As a tenant in Australia, you and the property owner have a number of rights and obligations, as well as shared responsibilities.
Your rights and obligations as a tenant
In Australia, tenants have a number of rights once they sign a lease agreement. This includes things like the right to quiet enjoyment of the premises. As a tenant, you’re also obliged to keep the property clean and notify your landlord of any damage.
Your entry rights as a landlord
As a landlord, you can only enter the premises under certain circumstances. This could be an emergency, or with the consent of your tenant. Of course, you can also enter for other purposes like conducting a routine inspection, providing you have notified the tenant in advance the correct way.
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Repairs and maintenance
As a landlord, you’re generally responsible for organising and/or paying for repairs and maintenance. It is your obligation to provide and maintain the premises in a reasonable state of repair during the tenancy. If, however, your tenant has caused damage at the premises, they’re likely to be liable for those repairs. Keep in mind there are special provisions that apply for urgent or emergency repairs.
Utilities and other bills
This is an interesting one – when is the landlord or tenant responsible for paying bills like water, electricity and gas? Generally speaking, tenants are only liable for services that are separately metered for their use, like water. The landlord will pay for most other charges like land taxes and council rates.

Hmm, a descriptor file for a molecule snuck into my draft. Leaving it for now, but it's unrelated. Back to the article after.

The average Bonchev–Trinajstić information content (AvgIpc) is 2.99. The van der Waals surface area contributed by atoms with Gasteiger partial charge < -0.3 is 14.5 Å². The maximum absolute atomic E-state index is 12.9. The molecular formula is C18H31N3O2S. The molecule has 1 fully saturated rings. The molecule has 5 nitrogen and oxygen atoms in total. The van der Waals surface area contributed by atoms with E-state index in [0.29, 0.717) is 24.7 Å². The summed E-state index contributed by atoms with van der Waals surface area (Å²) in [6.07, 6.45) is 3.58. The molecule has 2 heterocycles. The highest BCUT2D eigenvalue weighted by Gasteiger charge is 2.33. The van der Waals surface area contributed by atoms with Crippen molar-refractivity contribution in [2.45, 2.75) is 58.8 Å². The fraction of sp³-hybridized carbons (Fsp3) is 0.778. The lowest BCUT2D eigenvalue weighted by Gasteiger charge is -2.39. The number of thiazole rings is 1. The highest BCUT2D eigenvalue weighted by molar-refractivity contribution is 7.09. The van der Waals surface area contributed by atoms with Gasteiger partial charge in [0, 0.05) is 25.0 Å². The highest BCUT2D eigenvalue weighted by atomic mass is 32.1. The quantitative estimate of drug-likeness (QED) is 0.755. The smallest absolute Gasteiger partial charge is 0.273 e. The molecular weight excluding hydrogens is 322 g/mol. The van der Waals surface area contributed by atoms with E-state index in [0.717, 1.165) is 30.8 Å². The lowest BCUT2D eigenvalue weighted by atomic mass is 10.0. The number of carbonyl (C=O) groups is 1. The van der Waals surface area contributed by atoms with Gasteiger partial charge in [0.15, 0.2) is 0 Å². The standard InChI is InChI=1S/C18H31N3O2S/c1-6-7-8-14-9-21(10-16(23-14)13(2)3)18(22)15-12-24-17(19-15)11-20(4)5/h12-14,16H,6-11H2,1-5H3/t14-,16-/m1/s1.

What alterations or additions can be made?
If you’re renting a property, you must get the landlord’s consent before you install fixtures or make alterations to the premises. Unless you and the landlord agree otherwise, any installations or alterations you make will be at your expense. A fixture is an item that becomes attached to, or part of the premises – things like a window, door or a toilet, for example.
Security and locks on the rental property
Generally speaking, landlords are responsible for providing the rental property in a secure condition with locks on all windows and doors. The tenant should be given a copy of the keys at the beginning of the tenancy. In most cases, the locks can only be changed by the tenant or landlord if the other party consents to this taking place.
Tip: Depending on which state or territory you live in, the law may require that once the locks are changed that a copy of the new key is given to the other party.
This guide provides a very brief summary of the laws and regulations that affect rental accommodation. The summary does not cover all cases in all legal jurisdictions and may not apply to your specific situation. Make sure you use this information as a guide only and seek independent advice from the tenancy body in your state or territory.